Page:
Thursday, July 23, 2009

Poltergeist (1982)

By Eric Jessen 7/22/09

Poltergeist: an epic battle between a spindly fluffy haired mom and the angry spirits of the dead, modestly entertaining, creepy, but with one too many mysteriously moving inanimate objects and a story full of holes.
Living under a subdivision and specifically Diane (JoBeth Williams) and Steven's (Craig T. Nelson) wholesome family home are spirits. They terrorize, furious that the always evil real estate agents built housing on top of their cemetery.
The terror is at first conservative: a stormy night, a dark closet, weird noises, an eerie old tree, and a spooky clown. The suspense builds at a slow but reasonable pace, not particularly exciting but with my confident expectation of a good payoff.
Suddenly the terror and movie spirals out of control into the laughable and ridiculous: the tree possessed, grabs a small child Robbie (Oliver Robins). There are TV monsters, green fog ghosts (reminiscent of Ghost Busters), another dimension that sucks you in and spits you out covered in red slimy goo. After the cute daughter Carol Anne is whisked away by the spirits into the strange dimension, the family first seeks help from three parapsychologists, Dr. Lesh (Beatrice Straight), Ryan (Richard Lawson) and Marty (Martin Casella). They are overwhelmed: Marty inadvertently eats a maggot covered drum stick and scratches off his face (bad use of makeup). Unable to retrieve Carol Anne, the parapsychologists consult a spiritual medium. Tangina (Zelda Rubinstein) speaks with the spirits, gibber jabbers about demons and souls and telepathy (the actors trying to keep a straight face). When the courageous mother Diane enters the dimension tied to a rope and rescues Carol Anne, all is well, despite Steven being attacked by a giant clay head that looks like Mussolini (from Amercord).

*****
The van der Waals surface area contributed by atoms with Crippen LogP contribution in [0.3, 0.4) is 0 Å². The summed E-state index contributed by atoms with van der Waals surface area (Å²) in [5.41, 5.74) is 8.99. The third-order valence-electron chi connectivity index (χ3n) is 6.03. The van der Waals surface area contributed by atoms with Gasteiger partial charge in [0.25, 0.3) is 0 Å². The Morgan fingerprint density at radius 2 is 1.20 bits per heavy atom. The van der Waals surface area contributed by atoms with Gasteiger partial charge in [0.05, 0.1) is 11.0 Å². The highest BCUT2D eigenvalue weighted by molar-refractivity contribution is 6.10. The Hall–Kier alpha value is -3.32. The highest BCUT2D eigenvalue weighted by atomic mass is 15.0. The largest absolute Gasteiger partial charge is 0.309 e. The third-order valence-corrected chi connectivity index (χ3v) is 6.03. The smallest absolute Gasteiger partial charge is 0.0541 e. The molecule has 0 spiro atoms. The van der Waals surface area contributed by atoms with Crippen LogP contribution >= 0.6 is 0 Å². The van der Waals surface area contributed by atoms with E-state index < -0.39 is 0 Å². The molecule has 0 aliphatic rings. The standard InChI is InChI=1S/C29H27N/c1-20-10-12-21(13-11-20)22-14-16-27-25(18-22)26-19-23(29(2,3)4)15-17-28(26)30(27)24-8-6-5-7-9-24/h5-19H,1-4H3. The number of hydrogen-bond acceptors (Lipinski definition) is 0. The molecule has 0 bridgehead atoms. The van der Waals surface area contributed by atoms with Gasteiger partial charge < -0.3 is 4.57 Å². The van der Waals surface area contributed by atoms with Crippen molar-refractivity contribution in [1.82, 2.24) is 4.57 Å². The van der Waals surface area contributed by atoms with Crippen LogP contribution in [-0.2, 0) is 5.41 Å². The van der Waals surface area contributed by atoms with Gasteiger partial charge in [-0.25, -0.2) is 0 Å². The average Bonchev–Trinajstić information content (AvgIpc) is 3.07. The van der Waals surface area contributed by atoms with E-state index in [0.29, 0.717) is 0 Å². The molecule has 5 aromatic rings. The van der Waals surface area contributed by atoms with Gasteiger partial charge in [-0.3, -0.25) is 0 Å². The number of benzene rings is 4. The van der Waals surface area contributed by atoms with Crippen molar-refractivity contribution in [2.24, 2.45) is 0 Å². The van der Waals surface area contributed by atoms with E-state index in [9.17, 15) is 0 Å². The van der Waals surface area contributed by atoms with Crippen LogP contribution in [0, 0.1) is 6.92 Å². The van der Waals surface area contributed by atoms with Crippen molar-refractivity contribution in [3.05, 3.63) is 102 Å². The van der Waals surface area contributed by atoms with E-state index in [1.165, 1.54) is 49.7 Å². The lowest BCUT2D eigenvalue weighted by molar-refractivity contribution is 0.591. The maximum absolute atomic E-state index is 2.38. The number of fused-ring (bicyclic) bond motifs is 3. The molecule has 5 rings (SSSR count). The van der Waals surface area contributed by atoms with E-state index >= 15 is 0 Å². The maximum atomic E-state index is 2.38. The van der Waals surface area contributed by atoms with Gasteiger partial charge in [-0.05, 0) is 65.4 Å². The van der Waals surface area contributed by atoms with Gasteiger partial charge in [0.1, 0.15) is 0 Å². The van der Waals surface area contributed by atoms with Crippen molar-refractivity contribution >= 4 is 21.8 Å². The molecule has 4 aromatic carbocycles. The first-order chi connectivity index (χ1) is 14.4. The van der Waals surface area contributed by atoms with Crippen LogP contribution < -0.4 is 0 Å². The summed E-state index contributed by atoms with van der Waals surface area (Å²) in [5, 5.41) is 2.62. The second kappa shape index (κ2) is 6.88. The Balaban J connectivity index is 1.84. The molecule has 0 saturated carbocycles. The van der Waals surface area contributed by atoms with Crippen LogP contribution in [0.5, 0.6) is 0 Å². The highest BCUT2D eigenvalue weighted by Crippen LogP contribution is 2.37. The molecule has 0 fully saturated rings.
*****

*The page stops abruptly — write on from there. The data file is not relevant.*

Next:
The spiritual medium proclaims “this house is clean,” and the family is back together. The movie seemed to be limping to a finish. I was, at first, unaware more absurd terror was to come. The family decides to spend one last night in the haunted house and the mother takes a warm bath leaving the kids alone in their room: these were my clues to the impending onslaught of insanity.
Diane, half naked, is thrown around her bed in a thrusting, humping motion and then dragged up the walls and across the ceiling. The aforementioned spooky clown becomes possessed and starts chocking Robbie. The dark closet turns into a giant orange anus and coffins and skeletons start sprouting up from the ground. Finally some explanation, some attempt at clarity: the spirits of the dead were terrorizing because they were mad about their tomb stones being moved but not their bodies.
By the end my head was aching. I was out of breath, annoyed that it carried on and on. Poltergeist is mildly entertaining PG horror for the first hour, but it has no direction and little purpose. There aren't any characters, only a puppet family to wail and scream, their triumph over the demon spirits supposedly showing the strength of a traditional family's kinship (Note - Steven reads “Reagan: The Man the President” and at the end they ditch TV). There is not much of a story, only a 114 minute long excuse to show 1982 special effects. It drags on with no end in sight but with timeless clever lines like “they're here,” and enough budget to make a great horror movie, all Poltergeist needed was a more focused script.

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